Appellant maintains, however, that if the term "vehicle" is interpreted to include bicycles, a literal application of the DUI statute prohibiting an intoxicated person from "operat[ing] or be[ing] in physical control of any vehicle in the District," D.C.Code 50-2201.05(b)(1)(A)(i), would lead to an absurd result. According to appellant, "if an intoxicated individual walks or is holding onto the bicycle, as a pedestrian, then the intoxicated individual is still violating the statute." We do not need to decide that question in this case. Everton was not a pedestrian as he was neither walking next to his bicycle nor holding onto it. Rather, he was riding the bicycle across a public street and thus undoubtedly was "operat[ing]" the bicycle as a vehicle.[5] Therefore, he has no standing to challenge the statute based on a hypothetical application to a different situation. See Leiss v. United States, 364 A.2d 803, 807 (D.C.1976) ("It is a well-settled principle that one to whose conduct a statute clearly applies is not entitled to attack it on the ground that its language might be less likely to give fair warning in some other situation not before the court."), cert. denied 430 U.S. 970, 97 S.Ct. 1654, 52 L.Ed.2d 362 (1977).

Giving effect to the clear statutory language of the Traffic Act, and consistently with its purpose, we conclude that a bicycle is a "vehicle" for purposes of the DUI statute of the District of Columbia.[6] Therefore, the trial court did not err in finding Everton guilty of operating a vehicle under the influence of alcohol, in violation of D.C.Code 50-2201.05.

For the foregoing reasons, the judgment of the trial court is hereby affirmed.

So ordered.

[1] At trial, appellant took the stand and denied that he was intoxicated. Based on the officers' testimony, the trial judge found that he was. Appellant does not challenge that finding on appeal and concedes that the only issue presented for decision is the legal interpretation of the statute concerning coverage of bicycles.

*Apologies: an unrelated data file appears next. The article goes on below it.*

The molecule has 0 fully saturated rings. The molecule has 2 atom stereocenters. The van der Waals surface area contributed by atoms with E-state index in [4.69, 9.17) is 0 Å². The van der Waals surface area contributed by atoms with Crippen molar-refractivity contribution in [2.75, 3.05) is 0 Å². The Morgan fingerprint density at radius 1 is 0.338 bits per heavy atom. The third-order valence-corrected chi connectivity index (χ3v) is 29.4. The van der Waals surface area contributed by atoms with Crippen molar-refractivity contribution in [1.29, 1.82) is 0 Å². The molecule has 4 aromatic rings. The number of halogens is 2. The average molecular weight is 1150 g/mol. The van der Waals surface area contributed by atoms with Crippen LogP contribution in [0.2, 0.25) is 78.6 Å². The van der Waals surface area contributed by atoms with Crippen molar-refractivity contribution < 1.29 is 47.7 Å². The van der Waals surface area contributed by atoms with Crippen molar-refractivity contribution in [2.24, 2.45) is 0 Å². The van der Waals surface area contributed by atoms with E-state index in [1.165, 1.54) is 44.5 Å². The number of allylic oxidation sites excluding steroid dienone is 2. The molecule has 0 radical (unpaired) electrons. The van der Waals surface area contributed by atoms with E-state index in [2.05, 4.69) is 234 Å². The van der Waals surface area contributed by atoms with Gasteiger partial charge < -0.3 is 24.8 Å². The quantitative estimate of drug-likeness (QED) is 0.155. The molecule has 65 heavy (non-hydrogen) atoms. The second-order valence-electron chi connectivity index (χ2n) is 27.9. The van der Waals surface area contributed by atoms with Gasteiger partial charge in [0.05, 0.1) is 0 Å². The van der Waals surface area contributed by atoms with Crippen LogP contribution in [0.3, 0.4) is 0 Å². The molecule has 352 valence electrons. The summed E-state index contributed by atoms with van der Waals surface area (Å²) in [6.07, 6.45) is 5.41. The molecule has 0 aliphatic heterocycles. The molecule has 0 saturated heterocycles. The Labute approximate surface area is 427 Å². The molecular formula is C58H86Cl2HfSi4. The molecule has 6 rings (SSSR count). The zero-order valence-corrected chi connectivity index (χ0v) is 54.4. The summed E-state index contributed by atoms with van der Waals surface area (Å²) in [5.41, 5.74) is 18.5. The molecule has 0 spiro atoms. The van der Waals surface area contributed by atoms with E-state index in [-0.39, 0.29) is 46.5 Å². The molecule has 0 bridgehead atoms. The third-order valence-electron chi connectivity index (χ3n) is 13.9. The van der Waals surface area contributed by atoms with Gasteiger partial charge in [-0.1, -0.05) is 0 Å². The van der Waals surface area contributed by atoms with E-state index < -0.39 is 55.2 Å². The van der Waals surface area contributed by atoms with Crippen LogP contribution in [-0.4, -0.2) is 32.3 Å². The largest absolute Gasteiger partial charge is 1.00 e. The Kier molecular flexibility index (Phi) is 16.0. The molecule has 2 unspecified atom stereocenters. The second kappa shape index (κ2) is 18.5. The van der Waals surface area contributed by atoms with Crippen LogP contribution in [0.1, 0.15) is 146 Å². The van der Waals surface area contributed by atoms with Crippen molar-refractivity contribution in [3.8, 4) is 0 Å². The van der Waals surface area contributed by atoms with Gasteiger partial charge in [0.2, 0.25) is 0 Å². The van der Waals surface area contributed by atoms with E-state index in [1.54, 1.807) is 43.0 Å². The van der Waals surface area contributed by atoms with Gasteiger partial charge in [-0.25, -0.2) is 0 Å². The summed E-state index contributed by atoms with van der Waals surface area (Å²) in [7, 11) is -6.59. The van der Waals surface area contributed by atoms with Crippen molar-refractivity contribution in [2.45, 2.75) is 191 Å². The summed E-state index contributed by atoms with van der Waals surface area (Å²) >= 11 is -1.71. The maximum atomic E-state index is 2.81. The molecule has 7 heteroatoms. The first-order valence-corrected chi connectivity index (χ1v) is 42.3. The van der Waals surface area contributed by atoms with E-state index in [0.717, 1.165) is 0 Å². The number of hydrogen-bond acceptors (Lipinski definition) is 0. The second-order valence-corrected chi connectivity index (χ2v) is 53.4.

[2] Appellant refers to a number of statutes and cases from other jurisdictions in an effort to persuade us that a bicycle is not a "vehicle" for purposes of the DUI statute. Those cases are inapposite, however, as they interpret differently-worded statutes. For example, some of the statutes cited by appellant make their intent to exclude bicycles quite clear by providing that devices "moved by human power" do not come within the statutes' purview. See, e.g., Clingenpeel v. Mun. Court for Antelope Judicial Dist., 108 Cal.App.3d 394, 399, 166 Cal.Rptr. 573 (1980); People v. Schaefer, 274 Ill.App.3d 450, 210 Ill.Dec. 968, 654 N.E.2d 267, 268 (1995).

[3] For purposes of the Traffic Act, "a public sidewalk is part of the public highway." Houston v. District of Columbia, 149 A.2d 790, 792 (D.C. 1959) (noting that a public sidewalk, although not designed or intended for vehicular traffic, is considered part of the public highway).

[4] The American Heritage Dictionary of the English Language defines "bicycle" as a "vehicle consisting of a light frame mounted on two wire-spoked wheels one behind the other and having a seat, handlebars for steering, brakes, and two pedals or a small motor by which it is driven." AMERICAN HERITAGE DICTIONARY 183 (3d ed.1992).

[5] We have held that to be in "physical control" of a vehicle, a person must be capable of putting the vehicle into movement or preventing its movement. See Houston, 149 A.2d at 792 ("As long as one were physically or bodily able to assert dominion, in the sense of movement, then he has as much control over an object as he would if he were actually driving the vehicle.") (quoting State v. Ruona, 133 Mont. 243, 321 P.2d 615, 618 (1958)); see also Taylor v. United States, 662 A.2d 1368, 1371 (D.C.1995) (person in parked car, with lights and engine running, apparently asleep behind the steering wheel, had "physical control" of the vehicle for purposes of DUI statute).

[6] We, therefore, have no need to resort to the rule of lenity to resolve any ambiguity. See Sullivan v. United States, 990 A.2d 477, 483 n. 9 (D.C.2010); Albernaz v. United States, 450 U.S. 333, 343, 101 S.Ct. 1137, 67 L.Ed.2d 275 (1981).